Jill Christman, AWP’19 Panel: Going Long: Editors & Writers of Longform Nonfiction in Conversation
“Don’t write for a market. Write what you need to write and work out the pesky details later.”
I recently returned from my third AWP (Association of Writers and Writing Programs) conference. As with previous conferences, I am inspired and, I am overwhelmed. I find myself, once again, swimming in the vast sea that differentiates my writing from more skilled writers, especially those seasoned essayists whose work I deeply admire. Writers who’ve written essays like:
- Jill Christman’s True Story, “Spinning: Against the Rules of Angels;”
- Leanna James Blackwell’s True Story, “Lethe;” and,
- Debra Gwartney’s True Story, “The River of no Return.”
Can you tell, I have the True Story series–a series made up of longform narratives–by Creative Nonfiction on my heart and mind today? Although I’ve been subscribing to True Story for about a year now, I covered the AWP panel, convened by Jill Christman, on longform nonfiction writing for Assay Journal. From attending that panel discussion (and listening extra hard), my interest in writing longform has only magnified.
But I know I do not yet have the layering skills of Christman, the probing reflections of James Blackwell, or the breathtaking lyrical underscoring of Gwartney. So, what does a writer do when she cannot yet bridge the distance between the kind of essays she wants to write and the kind of essays she is currently writing (or not writing, in my case)?
She brews five cups of tea, she edits photos taken out and about Portland (backdrop to this year’s AWP), she eats the dairy-free chocolate eggs intended for her nine-year old son. She also does a load of laundry and then spends long moments contemplating whether she’s finally beyond her fixation with blue bottles, contemplating whether perhaps blue bottles are now simply too blue, contemplating how she can fall so completely in and out of love.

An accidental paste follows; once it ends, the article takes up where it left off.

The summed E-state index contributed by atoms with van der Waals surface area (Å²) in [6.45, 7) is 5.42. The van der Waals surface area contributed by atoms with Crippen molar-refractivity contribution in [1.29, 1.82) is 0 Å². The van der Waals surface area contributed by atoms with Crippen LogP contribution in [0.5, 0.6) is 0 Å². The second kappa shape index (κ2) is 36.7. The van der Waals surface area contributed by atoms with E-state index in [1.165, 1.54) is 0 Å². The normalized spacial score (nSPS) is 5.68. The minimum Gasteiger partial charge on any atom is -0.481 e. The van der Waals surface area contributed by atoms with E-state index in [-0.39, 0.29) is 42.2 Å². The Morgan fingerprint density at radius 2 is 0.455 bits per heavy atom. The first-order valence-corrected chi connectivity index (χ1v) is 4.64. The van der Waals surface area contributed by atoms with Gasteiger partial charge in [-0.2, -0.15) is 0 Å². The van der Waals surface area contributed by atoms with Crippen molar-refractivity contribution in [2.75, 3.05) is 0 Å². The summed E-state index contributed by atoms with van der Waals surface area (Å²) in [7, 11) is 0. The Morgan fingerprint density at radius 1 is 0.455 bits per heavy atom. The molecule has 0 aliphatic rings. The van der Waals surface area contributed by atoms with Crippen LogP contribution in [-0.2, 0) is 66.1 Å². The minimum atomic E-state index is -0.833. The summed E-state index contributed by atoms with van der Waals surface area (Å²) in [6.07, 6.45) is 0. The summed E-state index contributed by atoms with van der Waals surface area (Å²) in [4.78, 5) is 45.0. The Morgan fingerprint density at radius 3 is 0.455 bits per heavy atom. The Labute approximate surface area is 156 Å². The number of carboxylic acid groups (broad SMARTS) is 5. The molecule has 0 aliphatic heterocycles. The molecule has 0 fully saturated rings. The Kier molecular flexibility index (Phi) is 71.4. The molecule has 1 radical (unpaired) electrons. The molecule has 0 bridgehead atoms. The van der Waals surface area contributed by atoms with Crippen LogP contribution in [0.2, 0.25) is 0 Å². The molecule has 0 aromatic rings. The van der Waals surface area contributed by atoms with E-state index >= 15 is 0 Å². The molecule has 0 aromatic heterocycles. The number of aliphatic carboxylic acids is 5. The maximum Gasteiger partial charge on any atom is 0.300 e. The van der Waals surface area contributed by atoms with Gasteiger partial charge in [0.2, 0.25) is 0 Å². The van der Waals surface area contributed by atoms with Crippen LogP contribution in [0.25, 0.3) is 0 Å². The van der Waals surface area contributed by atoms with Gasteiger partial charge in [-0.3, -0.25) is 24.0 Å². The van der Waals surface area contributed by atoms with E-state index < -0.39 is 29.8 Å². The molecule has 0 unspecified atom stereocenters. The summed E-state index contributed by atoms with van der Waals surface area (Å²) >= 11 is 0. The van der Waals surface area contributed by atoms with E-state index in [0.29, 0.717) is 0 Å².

I’ve made this observation through nearly five years of reading, studying, and writing personal essays: they are definitely written with differing degrees of skill. Some very fine essays only scrape the surface of one single subject; these seem to work best when they come from the writer’s soul. Some essays attempt to weave in a second counterpoint and implode. Better perhaps for these to have kept to one point and to have executed it well. Some amazing essays successfully layer, balance, and weave multiple points of juxtaposition. These are the kind I so admire, these are the kind I desire to write. Even when they involve the oddest subject matter, I will immerse myself in the sheer enjoyment of the skill it took for the writer to pull off such a complex weave.
Do essayists begin writing these complex weaves? Do pianists begin with Grieg’s Concerto in A Minor? Unlikely, although some might arrive at the destination sooner.
So what does a writer do when she cannot bridge the gap in her own ability? For me, the answer is probably not sit around, drinking endless cups of tea while dreaming of the kind of essays I would like to be writing. Instead, I need to work on my scales; instead, I need to begin (again) where I am today. While I may never write essays like “Spinning” or “Lethe,” I will surely progress, I will surely improve my craft, if only I dare dive into the mediocrity of right now. If only I dare to write what I need to write.